It’s great to see bi-partisan concern about the sexualisation of children. I commend those MPs who spoke up for children’s interests in the House of Representatives last week on a Notice of Motion introduced by South Australian Labor MP Amanda Rishworth.
The issue is not about banning little girls from putting on mummy’s lipstick or playing with Barbies - activities Jane Caro claimed critics of sexualisation were wanting to ban, on a recent ABC’s PM program.
It goes well beyond playing dress-ups. There is substantial evidence that sexualisation harms children: it promotes body image concerns, eating disorders, and gender stereotyping. Premature sexualisation also erases the line between who is and is not sexually mature, and as such, may increase the risk of child sexual abuse by undermining the important social norm that children are sexually unavailable. (See: APA TSG 2007.Report of the American Psychological Association Taskforce on the Sexualisation of Girls.)
So how can we stop the sexualisation of children? The 2008 Senate Inquiry into the Sexualisation of Children in the Contemporary Media Environment concluded that “the onus is on broadcasters, publishers, advertisers, retailers and manufacturers to take account of these community concerns [about the sexualisation of children]”. It recommended some actions these industry bodies could take, including:
- that broadcasters review their classification of music videos specifically with regard to sexualising imagery;
- that publishers consider providing reader advice, based on the Office of Film and Literature Classification systems of classifications and consumer advice, on magazine covers indicating the presence of material that may be inappropriate for children;
- that the effectiveness of the Australian Association of National Advertisers’ Code for Advertising and Marketing Communications to Children, introduced in April 2008, be reviewed by the Senate in December 2009;
- that the Advertising Standards Bureau consider adopting a process of pre-vetting advertisements either (a) at the request of the advertiser where they are concerned that the content of the material may be pushing the boundaries of the codes or (b) where an advertiser or agency has regularly produced advertising material that has been the subject of complaints; and
- that the Advertising Standards Board rigorously apply standards for billboards and outdoor advertising to more closely reflect community concern about the appropriateness of sexually explicit material and the inability of parents to restrict exposure of children to such material.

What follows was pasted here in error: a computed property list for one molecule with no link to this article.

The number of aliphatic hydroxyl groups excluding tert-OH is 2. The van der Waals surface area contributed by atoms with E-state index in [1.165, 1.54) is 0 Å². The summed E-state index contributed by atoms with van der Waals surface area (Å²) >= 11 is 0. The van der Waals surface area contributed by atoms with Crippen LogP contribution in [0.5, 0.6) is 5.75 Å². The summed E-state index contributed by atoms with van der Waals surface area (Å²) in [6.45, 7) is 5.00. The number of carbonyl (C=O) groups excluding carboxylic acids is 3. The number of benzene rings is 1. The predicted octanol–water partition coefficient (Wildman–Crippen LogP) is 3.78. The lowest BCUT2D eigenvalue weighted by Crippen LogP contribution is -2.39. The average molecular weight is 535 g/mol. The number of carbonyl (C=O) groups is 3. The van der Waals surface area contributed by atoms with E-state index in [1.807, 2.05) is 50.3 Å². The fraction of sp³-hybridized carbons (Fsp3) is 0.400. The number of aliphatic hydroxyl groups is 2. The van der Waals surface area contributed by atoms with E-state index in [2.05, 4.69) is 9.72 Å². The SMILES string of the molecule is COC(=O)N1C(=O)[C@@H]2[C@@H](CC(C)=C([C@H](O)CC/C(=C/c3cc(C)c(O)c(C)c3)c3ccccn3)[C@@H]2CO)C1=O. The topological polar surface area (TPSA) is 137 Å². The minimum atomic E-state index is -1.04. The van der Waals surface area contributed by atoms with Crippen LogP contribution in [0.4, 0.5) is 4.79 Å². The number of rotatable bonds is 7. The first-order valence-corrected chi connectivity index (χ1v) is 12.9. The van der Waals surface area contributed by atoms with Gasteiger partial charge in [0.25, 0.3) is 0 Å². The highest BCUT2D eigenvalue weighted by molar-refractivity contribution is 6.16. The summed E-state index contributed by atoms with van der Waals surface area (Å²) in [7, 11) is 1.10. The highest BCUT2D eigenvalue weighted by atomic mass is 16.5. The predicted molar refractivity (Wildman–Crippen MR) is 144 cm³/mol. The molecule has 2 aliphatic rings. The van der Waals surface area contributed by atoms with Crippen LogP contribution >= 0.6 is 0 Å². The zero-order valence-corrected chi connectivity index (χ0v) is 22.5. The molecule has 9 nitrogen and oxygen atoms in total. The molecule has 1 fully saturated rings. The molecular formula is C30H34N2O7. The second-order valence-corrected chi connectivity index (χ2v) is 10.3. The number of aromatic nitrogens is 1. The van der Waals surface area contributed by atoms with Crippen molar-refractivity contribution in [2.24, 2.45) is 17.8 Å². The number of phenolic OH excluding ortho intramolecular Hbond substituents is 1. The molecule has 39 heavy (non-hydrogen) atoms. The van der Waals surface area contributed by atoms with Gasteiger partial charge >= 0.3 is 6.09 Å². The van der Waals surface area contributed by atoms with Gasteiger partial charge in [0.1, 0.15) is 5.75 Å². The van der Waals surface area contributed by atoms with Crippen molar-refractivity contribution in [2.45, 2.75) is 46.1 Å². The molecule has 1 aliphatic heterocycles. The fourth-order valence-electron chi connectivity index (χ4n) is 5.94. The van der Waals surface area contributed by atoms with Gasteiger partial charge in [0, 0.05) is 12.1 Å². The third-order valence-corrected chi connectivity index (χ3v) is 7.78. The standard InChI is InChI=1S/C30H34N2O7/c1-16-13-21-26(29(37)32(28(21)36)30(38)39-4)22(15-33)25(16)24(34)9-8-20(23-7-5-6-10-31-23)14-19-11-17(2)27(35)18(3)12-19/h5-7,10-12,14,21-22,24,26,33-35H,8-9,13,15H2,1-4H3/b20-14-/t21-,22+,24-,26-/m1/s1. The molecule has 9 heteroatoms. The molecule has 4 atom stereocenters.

Importantly, the Senate Inquiry also recommended a review of these recommendations which was supposed to have taken place in December 2009. The review was to ensure that positive action was indeed being taken by industry bodies in the interests of the health and welfare of Australian children.
As of February 2010, this review hasn’t happened and the sexualisation of children continues apace.
Some industry bodies have implemented minor changes since the Senate Inquiry, but this minimal response has not yet come close to addressing the scale of the problem. Industry was warned, has had its chance to voluntarily self-regulate, and has conspicuously failed to act at the level required. Of course, it’s not altogether surprising that the industries that profit from the sexualisation of children are not backing off by themselves. Why would they? It’s a competitive market. It is now clearly up to the government to take the lead, on behalf of Australian children.
But what can government do?
- It could start by conducting the now overdue December 2009 review of industry’s response to the Senate Inquiry recommendations, which would put clearly on the public record the failure of industry self-regulation to promote children’s interests.
- It needs to recognise that what is happening today is sexualisation “by a thousand cuts”. One sexualised billboard, one television show or advertisement, one internet site, one toy, one child’s magazine: none of these alone cause the problem of child sexualisation. It is the combination of many sexualised billboards, television shows, advertisements, internet sites, toys, magazines, and so on, that cause child sexualisation.
The “case-by-case” approach to regulation which is currently used by both government regulation and industry self-regulation will not work for this issue. We need an integrated regulatory approach covering all relevant industries, with the expertise of child health and welfare professionals structured into the regulation process, and regulation enforceable by law.
The evidence of the past 18 months of minimal response by industry shows that the market culture around this issue will not shift without stronger government initiative.
Industry will squeal at the prospect of such regulation, of course - it always does. But our society is financially richer than almost any other society in recorded history. Regulating against the sexualisation of children might cause a blip in profit margins in some places, but it is hardly going to destroy the economy as we know it. We must hold this firmly in mind as we meet industry resistance, and ask, loudly and clearly: What is all our wealth worth, if the market eats our children?
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